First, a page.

President Donald Trump said Monday he will seek a payroll tax cut and “very substantial relief” for industries that have been hit by the virus, reversing course on the need for economic stimulus hours after markets posted their worst losses in more than a decade.
Trump, speaking at a White House news conference, said that he plans to announce “very dramatic” actions to support the economy at a press conference on Tuesday following discussions with lawmakers. “I will be here tomorrow afternoon to let you know about some of the economic steps, which will be major,” Trump said.
Trump said he wants to help hourly wage earners who could lose pay by staying home “so they don’t get penalized for something that’s not their fault.”
Pressure has been growing on Trump to take more decisive action in response to the coronavirus, as the number of cases in the U.S. and worldwide continues to grow. U.S. stocks plunged more than 7.5% on Monday — the worst day on Wall Street since the financial crisis — as a full-blown oil price war rattled financial markets already on edge over the outbreak.
Trump’s statement marks a reversal from his administration’s recent position on the need for economic stimulus.
Last week, Treasury Secretary Steven Mnuchin said the administration isn’t considering a payroll tax cut as part of its response to the coronavirus. He added that the virus sell-off isn’t comparable to the financial crisis a decade ago. “We will get through this,” he told reporters on Mar. 3. Market swings are happening because “the markets struggle to assess new risks.”
It’s unclear whether the plans being discussed at the White House will be enough to stem the sell-off as the private sector, particularly airlines and cruise companies, clamor for more relief.
Mnuchin, speaking Monday at the White House news conference, reiterated that the recent turmoil in markets “is not like the financial crisis” and pointed to “an unprecedented move in the oil market” as the source of gyrations in the U.S. stock market. Mnuchin added that he has daily conversations with Federal Reserve Chairman Jerome Powell, and that the president is committed to using “all our tools” to help the economy.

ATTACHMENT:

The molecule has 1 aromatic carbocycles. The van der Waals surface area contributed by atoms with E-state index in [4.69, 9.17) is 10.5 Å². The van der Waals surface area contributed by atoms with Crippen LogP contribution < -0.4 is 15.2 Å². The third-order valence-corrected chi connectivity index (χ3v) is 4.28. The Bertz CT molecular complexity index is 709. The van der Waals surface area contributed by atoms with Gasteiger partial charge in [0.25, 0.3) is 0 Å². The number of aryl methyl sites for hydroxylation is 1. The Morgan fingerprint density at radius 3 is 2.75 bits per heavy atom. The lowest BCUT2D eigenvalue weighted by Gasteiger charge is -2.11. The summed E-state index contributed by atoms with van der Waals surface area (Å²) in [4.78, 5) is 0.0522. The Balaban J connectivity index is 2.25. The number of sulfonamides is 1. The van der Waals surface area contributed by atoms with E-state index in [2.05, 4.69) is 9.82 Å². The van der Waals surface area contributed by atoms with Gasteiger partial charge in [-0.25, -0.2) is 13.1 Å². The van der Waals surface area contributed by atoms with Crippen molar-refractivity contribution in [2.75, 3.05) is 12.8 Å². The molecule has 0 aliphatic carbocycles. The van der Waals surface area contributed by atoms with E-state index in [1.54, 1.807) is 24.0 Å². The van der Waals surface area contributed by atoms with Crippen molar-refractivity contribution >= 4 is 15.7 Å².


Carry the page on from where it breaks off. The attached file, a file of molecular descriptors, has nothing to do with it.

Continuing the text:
Bank chief executives will be coming to the White House later this week, Mnuchin said, adding that the administration is focused on workers who need to be at home and small businesses that need liquidity.
Republicans in Congress have begun floating their own ideas but had been waiting to hear from Trump before making specific proposals. The idea of cutting payroll taxes has been gaining traction in Congress among some GOP lawmakers. But it’s drawn objections from Democrats, including House Majority Leader Steny Hoyer.
“The president’s answer for almost everything is a tax cut,” Hoyer said after emerging from a meeting of Democratic congressional leaders. “I think we need to make sure that people and health facilities and health insurance companies and others can have confidence that they’re not gonna be bankrupt by this and they will have some support from the government”